Quantaz Smith, a lifelong resident of Southwest Baltimore, is 22 now and well beyond the age of playing on playgrounds. But that hasn’t stopped his efforts to help bring a brand new and much-needed park to his neighborhood in Gwynns Falls.

The work paid off. Smith was one of at least two dozen people present Wednesday as Maryland Rep. Kweisi Mfume announced nearly $1.3 million in congressional funding for the Gwynns Falls Mighty Park project and the Green & Healthy Homes Initiative.

Located near Westside Shopping Center and the St. Agnes Hospital, six “eyesore” vacant lots will be transformed using $535,000 for the park’s construction, Mfume said. The remaining $750,000 will renovate 75 homes in Baltimore, improving energy efficiency and health outcomes through the Healthy Homes initiative.

“A park in that area where children can play, organizations can meet and residents can walk, is significant. It does away with that blight,” Mfume said. “And from an environmental perspective, parks are better than gravel and sand and dirt that just sits there and finds itself the home of debris.”

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Smith agreed, adding that his focus is helping to grow Gwynns Falls beyond its borders. “We have to let young people know that their community extends beyond the four walls of the houses that we live in. It really does take a village to raise a child, and this park can now be part of that village.”

A sign with renderings of the proposed Gwynn Falls playground. (Wesley Lapointe/for the Baltimore Banner)

As for the Healthy Homes Initiative, which was originally founded in 1986 as Parents Against Lead, Mfume said it was a chance to put money into historically “disinvested” neighborhoods around Baltimore and renovate homes with a focus on decarbonization and electrification.

Aureila Maybin-Balentine said she and her family spent nine days in a hotel when GHHI came into her Ellwood Park home and removed the lead from the basement and walls. She also said the windows and roofing on her home were replaced.

“It’s very important that we have all these help and programs because we cannot do this alone. And I’m so grateful for the things that this program have done for me and still doing,” Balentine said, before breaking into song thanking Mfume and the GHHI’s leads.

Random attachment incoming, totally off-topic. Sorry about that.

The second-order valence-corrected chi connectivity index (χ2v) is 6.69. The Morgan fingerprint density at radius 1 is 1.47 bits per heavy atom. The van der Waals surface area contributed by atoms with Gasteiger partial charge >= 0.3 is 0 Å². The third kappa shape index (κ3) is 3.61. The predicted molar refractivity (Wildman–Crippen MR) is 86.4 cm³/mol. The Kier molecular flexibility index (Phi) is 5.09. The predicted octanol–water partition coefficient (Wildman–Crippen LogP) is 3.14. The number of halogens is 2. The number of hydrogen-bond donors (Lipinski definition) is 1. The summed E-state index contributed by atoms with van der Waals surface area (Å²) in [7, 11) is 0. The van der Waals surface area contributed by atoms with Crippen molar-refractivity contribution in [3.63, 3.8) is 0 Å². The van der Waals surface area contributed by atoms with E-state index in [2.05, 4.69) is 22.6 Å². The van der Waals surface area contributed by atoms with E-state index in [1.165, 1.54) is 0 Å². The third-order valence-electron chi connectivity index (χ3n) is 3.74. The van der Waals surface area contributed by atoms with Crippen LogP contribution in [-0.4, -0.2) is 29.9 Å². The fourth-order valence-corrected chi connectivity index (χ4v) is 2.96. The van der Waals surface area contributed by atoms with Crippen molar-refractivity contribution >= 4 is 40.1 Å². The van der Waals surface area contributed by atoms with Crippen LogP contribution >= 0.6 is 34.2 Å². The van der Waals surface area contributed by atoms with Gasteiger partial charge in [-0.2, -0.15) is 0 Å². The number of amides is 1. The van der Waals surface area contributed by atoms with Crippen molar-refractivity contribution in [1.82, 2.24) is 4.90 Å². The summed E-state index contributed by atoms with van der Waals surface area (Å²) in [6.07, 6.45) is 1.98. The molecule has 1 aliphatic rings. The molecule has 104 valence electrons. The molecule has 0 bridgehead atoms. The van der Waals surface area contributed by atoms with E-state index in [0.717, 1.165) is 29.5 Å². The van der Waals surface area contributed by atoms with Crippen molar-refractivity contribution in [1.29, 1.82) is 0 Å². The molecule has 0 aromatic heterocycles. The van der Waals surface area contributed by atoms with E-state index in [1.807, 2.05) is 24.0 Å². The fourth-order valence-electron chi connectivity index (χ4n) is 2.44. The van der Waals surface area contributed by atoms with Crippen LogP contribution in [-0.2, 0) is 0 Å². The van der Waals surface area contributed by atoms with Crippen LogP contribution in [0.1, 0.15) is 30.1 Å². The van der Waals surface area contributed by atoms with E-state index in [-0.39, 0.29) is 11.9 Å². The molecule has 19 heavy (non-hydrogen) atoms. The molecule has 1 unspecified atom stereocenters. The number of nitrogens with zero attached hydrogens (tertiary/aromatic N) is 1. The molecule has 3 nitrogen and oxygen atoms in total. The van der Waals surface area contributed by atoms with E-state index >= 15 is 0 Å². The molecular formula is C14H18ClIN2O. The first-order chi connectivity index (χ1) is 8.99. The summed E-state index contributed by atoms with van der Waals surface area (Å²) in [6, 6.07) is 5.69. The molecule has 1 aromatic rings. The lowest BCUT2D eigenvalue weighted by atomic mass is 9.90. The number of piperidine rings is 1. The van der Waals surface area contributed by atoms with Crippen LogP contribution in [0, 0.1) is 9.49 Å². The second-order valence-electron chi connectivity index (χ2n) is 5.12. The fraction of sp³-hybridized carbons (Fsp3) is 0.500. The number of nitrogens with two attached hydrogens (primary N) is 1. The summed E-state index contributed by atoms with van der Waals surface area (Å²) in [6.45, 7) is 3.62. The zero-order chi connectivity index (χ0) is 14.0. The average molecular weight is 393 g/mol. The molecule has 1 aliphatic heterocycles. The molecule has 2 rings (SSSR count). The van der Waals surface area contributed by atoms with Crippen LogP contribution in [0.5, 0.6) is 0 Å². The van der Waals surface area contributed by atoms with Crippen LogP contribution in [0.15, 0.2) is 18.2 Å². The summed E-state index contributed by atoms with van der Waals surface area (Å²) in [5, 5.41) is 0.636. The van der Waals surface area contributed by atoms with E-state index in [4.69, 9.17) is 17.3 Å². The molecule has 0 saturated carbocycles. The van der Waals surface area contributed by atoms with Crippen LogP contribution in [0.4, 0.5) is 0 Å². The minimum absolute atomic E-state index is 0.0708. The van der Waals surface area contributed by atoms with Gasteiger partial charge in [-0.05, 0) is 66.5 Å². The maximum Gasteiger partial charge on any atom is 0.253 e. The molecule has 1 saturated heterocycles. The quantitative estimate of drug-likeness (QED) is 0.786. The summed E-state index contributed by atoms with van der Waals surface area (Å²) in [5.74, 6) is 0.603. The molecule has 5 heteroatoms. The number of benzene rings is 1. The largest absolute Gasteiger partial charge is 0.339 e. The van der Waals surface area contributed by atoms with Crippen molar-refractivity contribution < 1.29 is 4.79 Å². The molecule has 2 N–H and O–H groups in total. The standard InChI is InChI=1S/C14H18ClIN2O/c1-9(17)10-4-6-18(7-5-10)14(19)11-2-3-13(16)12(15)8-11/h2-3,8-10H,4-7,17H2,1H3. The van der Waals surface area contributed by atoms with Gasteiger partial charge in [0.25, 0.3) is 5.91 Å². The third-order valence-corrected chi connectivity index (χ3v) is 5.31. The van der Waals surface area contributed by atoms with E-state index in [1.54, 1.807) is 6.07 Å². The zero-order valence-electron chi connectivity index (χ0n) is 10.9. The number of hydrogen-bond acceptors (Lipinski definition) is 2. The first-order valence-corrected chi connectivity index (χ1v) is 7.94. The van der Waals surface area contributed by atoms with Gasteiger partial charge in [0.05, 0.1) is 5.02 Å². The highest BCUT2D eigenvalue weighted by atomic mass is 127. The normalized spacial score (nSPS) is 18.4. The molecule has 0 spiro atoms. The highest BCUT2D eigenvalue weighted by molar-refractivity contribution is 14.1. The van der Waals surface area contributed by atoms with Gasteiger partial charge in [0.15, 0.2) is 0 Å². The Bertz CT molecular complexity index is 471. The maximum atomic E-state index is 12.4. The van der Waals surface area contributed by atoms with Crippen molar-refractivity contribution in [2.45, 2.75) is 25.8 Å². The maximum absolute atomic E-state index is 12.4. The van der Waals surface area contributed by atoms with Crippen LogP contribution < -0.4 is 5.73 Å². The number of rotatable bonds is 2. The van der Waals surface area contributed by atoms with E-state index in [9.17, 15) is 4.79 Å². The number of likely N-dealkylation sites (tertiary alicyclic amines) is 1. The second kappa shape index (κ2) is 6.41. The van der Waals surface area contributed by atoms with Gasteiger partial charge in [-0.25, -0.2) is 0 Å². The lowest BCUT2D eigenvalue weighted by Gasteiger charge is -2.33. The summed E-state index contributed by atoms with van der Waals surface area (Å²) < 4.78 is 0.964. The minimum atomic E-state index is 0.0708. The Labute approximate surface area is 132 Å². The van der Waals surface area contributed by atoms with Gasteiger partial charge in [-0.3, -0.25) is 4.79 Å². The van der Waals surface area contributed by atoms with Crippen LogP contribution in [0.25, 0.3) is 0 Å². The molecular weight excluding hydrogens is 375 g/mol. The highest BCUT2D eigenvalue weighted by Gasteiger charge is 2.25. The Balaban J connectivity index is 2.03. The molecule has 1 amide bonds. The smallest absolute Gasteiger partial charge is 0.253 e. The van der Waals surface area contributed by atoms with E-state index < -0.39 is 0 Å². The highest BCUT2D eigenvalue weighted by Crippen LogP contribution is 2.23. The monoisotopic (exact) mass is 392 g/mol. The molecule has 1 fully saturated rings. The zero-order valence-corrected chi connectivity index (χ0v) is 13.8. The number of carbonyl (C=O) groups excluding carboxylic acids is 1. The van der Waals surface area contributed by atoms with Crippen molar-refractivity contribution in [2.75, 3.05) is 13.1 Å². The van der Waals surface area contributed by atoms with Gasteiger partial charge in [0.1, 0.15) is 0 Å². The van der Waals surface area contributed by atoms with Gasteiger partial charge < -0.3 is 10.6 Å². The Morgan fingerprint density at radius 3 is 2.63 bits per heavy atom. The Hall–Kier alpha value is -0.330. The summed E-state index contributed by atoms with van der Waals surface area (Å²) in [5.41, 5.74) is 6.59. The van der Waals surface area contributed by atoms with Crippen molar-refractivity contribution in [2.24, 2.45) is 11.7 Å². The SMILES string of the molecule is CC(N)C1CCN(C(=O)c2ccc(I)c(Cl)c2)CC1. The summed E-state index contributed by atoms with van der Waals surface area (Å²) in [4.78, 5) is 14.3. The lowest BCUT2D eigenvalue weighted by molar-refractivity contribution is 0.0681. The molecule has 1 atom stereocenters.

Ruth Anne Norton, president and CEO of Green and Healthy Homes, said the “money is a critical linchpin” and is helping move the organization forward.

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The group does home renovations for families that meet income criteria — at 80% of the area median income or below — and often have children with health conditions, like asthma. Families can be referred to the group by the city health department, doctors or other community organizations.

Mfume concluded with his belief that real people are the root of governance.

“Oftentimes we think of government as this big, unreal, undefinable object. This is what makes government real when you’re able to help the people who live under it. ... This is just as important as whether or not we passed some sort of legislation,” Mfume said. “I believe to return the touch of government back to the people who elect those in the government. It’s extremely important.”

Penelope Blackwell is a Breaking News/Accountability reporter with The Banner. Previously, she covered local government in Durham, NC, for The News & Observer. She received her bachelor’s degree in journalism from Morgan State University and her master’s in journalism from Columbia University's Graduate School of Journalism. 

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